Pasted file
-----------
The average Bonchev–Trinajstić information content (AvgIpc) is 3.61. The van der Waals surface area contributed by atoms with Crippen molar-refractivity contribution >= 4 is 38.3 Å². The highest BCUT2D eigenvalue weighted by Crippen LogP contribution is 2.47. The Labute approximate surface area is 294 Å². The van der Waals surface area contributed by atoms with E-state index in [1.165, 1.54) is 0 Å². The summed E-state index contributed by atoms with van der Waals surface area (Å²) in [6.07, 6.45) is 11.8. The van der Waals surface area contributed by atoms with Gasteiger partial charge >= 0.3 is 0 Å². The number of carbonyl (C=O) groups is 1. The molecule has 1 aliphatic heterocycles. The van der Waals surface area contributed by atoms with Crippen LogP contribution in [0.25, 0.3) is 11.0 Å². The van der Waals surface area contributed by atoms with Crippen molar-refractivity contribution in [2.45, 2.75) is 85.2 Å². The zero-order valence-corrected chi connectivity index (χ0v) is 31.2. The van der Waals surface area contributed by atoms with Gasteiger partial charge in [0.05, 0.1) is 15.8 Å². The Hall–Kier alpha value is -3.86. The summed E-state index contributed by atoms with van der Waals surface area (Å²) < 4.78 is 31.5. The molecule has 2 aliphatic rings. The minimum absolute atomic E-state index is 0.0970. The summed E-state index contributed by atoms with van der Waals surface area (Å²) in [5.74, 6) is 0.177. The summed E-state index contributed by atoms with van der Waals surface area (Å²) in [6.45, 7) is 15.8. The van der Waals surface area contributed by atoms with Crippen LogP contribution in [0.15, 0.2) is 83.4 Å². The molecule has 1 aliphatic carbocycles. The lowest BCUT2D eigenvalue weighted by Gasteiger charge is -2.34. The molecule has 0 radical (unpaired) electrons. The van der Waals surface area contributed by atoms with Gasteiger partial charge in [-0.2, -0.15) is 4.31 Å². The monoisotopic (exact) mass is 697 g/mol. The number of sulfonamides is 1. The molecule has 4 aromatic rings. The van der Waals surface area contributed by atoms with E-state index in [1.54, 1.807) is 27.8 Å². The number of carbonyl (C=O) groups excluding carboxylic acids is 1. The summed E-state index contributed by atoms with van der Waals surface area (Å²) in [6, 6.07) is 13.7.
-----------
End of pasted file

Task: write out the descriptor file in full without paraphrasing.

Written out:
The average Bonchev–Trinajstić information content (AvgIpc) is 3.61. The van der Waals surface area contributed by atoms with Crippen molar-refractivity contribution >= 4 is 38.3 Å². The highest BCUT2D eigenvalue weighted by Crippen LogP contribution is 2.47. The Labute approximate surface area is 294 Å². The van der Waals surface area contributed by atoms with E-state index in [1.165, 1.54) is 0 Å². The summed E-state index contributed by atoms with van der Waals surface area (Å²) in [6.07, 6.45) is 11.8. The van der Waals surface area contributed by atoms with Gasteiger partial charge >= 0.3 is 0 Å². The number of carbonyl (C=O) groups is 1. The molecule has 1 aliphatic heterocycles. The van der Waals surface area contributed by atoms with Crippen LogP contribution in [0.25, 0.3) is 11.0 Å². The van der Waals surface area contributed by atoms with Crippen molar-refractivity contribution in [2.45, 2.75) is 85.2 Å². The zero-order valence-corrected chi connectivity index (χ0v) is 31.2. The van der Waals surface area contributed by atoms with Gasteiger partial charge in [0.05, 0.1) is 15.8 Å². The Hall–Kier alpha value is -3.86. The summed E-state index contributed by atoms with van der Waals surface area (Å²) < 4.78 is 31.5. The molecule has 2 aliphatic rings. The minimum absolute atomic E-state index is 0.0970. The summed E-state index contributed by atoms with van der Waals surface area (Å²) in [5.74, 6) is 0.177. The summed E-state index contributed by atoms with van der Waals surface area (Å²) in [6.45, 7) is 15.8. The van der Waals surface area contributed by atoms with Crippen LogP contribution in [0.15, 0.2) is 83.4 Å². The molecule has 1 aliphatic carbocycles. The lowest BCUT2D eigenvalue weighted by Gasteiger charge is -2.34. The molecule has 0 radical (unpaired) electrons. The van der Waals surface area contributed by atoms with Gasteiger partial charge in [-0.2, -0.15) is 4.31 Å². The monoisotopic (exact) mass is 697 g/mol. The number of sulfonamides is 1. The molecule has 4 aromatic rings. The van der Waals surface area contributed by atoms with E-state index in [1.54, 1.807) is 27.8 Å². The number of carbonyl (C=O) groups excluding carboxylic acids is 1. The summed E-state index contributed by atoms with van der Waals surface area (Å²) in [6, 6.07) is 13.7.